3 tips for choosing the perfect eyeglasses
April 30, 2012
Falls are a big risk for seniors, and if you've already installed a medical alert system from Bay Alarm, you may be wondering what else you can do to ensure that your loved one is safe. While a medical alarm can offer your relative help at the push of a button, it's often the little things that make a big difference in reducing the frequency of mishaps. For example, when's the last time you checked to make sure that your loved one's glasses had an up-to-date prescription? Sharp eyesight can definitely make your relative less likely to fall, so here are a few tips to help you choose the best glasses.
1. If your relative needs reading glasses in addition to his or her regular frames, it's important to find the right magnification. To calculate a decent starting point, take your loved one's age and subtract it by 35. Put a decimal point in between the new numbers, then round up to the closest .25 increment. For example, if your relative is 70, the new number would be 35, then 3.5. This is the magnification you should have your loved one try out first. Have him or her hold a book at normal reading distance, then decide if the text is clear. If not, on to the next!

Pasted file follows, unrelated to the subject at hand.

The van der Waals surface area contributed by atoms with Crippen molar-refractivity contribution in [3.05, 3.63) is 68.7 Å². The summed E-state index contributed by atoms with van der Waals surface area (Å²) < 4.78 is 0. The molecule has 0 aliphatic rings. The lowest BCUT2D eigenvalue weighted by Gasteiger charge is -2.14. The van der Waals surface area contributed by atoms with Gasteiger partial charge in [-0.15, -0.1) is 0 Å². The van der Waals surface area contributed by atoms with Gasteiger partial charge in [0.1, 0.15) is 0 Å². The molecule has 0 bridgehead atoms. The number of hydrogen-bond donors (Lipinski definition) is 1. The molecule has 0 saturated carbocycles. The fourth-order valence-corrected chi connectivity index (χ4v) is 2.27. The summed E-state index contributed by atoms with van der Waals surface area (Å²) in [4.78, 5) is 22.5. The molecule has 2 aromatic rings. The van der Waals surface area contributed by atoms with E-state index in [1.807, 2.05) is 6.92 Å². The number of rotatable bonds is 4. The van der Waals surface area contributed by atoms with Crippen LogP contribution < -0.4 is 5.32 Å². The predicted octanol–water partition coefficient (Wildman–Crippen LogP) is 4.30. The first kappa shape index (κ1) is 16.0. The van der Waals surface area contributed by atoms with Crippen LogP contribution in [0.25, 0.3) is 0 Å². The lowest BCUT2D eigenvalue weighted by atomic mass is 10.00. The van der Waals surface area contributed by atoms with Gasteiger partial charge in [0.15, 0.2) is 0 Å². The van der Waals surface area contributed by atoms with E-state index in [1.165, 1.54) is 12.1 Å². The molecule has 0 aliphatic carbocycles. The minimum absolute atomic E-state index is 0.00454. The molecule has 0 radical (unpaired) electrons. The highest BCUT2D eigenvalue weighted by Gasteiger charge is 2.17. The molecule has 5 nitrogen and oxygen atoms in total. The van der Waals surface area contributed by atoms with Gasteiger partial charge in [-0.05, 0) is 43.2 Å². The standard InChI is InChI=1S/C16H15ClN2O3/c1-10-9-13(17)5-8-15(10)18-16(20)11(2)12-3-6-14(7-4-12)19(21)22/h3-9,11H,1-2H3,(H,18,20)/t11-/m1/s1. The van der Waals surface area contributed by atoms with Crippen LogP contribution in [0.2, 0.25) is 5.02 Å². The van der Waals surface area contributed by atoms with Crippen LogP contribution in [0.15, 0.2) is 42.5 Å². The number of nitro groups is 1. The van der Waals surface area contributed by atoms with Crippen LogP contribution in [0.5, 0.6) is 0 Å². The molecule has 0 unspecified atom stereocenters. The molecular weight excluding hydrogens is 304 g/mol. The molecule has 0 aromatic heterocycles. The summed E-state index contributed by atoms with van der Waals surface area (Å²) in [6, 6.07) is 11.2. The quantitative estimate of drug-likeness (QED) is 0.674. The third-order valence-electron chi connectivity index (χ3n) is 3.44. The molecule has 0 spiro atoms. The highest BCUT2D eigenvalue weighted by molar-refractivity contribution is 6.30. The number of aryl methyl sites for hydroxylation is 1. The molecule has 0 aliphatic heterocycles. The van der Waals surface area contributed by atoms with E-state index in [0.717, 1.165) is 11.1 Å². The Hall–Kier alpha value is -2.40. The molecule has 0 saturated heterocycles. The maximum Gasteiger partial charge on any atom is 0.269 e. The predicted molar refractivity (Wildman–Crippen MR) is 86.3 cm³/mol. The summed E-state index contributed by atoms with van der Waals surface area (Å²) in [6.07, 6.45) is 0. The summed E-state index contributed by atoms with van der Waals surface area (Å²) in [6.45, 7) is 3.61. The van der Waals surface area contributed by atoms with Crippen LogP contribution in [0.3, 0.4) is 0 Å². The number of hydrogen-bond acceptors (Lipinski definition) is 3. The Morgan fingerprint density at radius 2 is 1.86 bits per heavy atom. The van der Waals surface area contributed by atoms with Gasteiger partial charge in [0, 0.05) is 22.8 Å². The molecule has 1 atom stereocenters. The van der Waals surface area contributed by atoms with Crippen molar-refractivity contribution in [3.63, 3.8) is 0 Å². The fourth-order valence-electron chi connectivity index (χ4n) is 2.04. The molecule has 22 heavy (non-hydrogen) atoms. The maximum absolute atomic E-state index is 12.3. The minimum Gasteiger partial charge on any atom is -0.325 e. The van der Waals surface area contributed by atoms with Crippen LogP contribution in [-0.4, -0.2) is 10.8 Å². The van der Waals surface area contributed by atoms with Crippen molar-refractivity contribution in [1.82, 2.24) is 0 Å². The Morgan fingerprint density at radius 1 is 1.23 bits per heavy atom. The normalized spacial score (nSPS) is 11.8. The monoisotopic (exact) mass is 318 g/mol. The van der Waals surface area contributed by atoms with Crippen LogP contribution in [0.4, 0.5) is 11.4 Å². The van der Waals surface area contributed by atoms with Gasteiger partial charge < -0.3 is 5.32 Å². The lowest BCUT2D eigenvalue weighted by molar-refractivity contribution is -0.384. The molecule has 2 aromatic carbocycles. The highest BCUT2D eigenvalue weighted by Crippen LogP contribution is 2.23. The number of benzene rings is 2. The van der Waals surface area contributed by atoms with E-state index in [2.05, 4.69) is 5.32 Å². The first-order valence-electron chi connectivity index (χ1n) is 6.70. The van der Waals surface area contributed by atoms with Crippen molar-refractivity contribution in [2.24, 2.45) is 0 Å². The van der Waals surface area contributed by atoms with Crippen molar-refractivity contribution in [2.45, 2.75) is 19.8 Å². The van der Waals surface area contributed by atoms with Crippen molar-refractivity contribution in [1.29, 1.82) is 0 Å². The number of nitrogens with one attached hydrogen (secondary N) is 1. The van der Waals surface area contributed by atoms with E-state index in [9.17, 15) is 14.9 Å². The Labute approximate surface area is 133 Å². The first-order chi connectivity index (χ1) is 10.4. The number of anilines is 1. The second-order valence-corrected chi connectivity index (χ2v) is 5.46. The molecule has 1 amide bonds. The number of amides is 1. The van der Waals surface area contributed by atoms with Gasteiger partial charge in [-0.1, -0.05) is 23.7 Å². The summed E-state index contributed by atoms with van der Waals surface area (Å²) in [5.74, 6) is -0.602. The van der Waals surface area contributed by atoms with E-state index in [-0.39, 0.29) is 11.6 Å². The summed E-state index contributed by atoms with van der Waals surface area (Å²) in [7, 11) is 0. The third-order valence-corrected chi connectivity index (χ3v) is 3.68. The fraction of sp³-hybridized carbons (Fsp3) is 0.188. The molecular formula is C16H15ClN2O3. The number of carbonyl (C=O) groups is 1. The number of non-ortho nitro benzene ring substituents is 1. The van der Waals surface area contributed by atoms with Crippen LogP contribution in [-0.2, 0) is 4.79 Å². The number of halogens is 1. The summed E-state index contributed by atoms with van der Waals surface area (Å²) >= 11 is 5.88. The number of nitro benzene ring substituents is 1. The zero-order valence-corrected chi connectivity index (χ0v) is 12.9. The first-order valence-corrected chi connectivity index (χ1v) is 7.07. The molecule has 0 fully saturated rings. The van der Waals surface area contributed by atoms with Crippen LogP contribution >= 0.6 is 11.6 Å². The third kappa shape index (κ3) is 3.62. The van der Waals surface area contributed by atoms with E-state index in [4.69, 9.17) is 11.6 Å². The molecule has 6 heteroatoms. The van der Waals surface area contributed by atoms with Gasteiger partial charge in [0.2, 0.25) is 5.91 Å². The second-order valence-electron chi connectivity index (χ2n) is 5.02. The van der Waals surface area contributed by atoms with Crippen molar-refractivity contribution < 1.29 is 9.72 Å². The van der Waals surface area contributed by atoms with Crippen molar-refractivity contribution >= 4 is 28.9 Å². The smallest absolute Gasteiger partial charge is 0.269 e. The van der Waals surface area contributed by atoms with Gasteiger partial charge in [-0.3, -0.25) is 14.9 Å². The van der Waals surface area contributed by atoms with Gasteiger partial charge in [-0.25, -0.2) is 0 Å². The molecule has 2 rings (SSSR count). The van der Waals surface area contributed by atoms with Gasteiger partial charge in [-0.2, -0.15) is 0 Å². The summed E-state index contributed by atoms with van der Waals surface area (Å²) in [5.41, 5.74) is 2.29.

2. Finding the right fit is important. If your loved one has lenses that are too large or heavy, or a frame that's uncomfortable on the ears or nose, he or she won't likely want to wear the glasses. Ensure a proper fitting at the optometrist and keep in mind that much of the results depends on preference. Your loved one might like the look of larger frames, in which case a light lens material may be preferable. Always ensure that the nose pads are properly adjusted and don't dig into the skin.
3. If your relative wants to look his or her best, finding the right fashion of frames may be important. The shape of the frames should contrast your relative's face shape – for example, if your loved one has a square-ish face, round frames will look better, and vice versa. The frames should also be to scale with your relative's face size, otherwise they might overwhelm his or her features or look too small.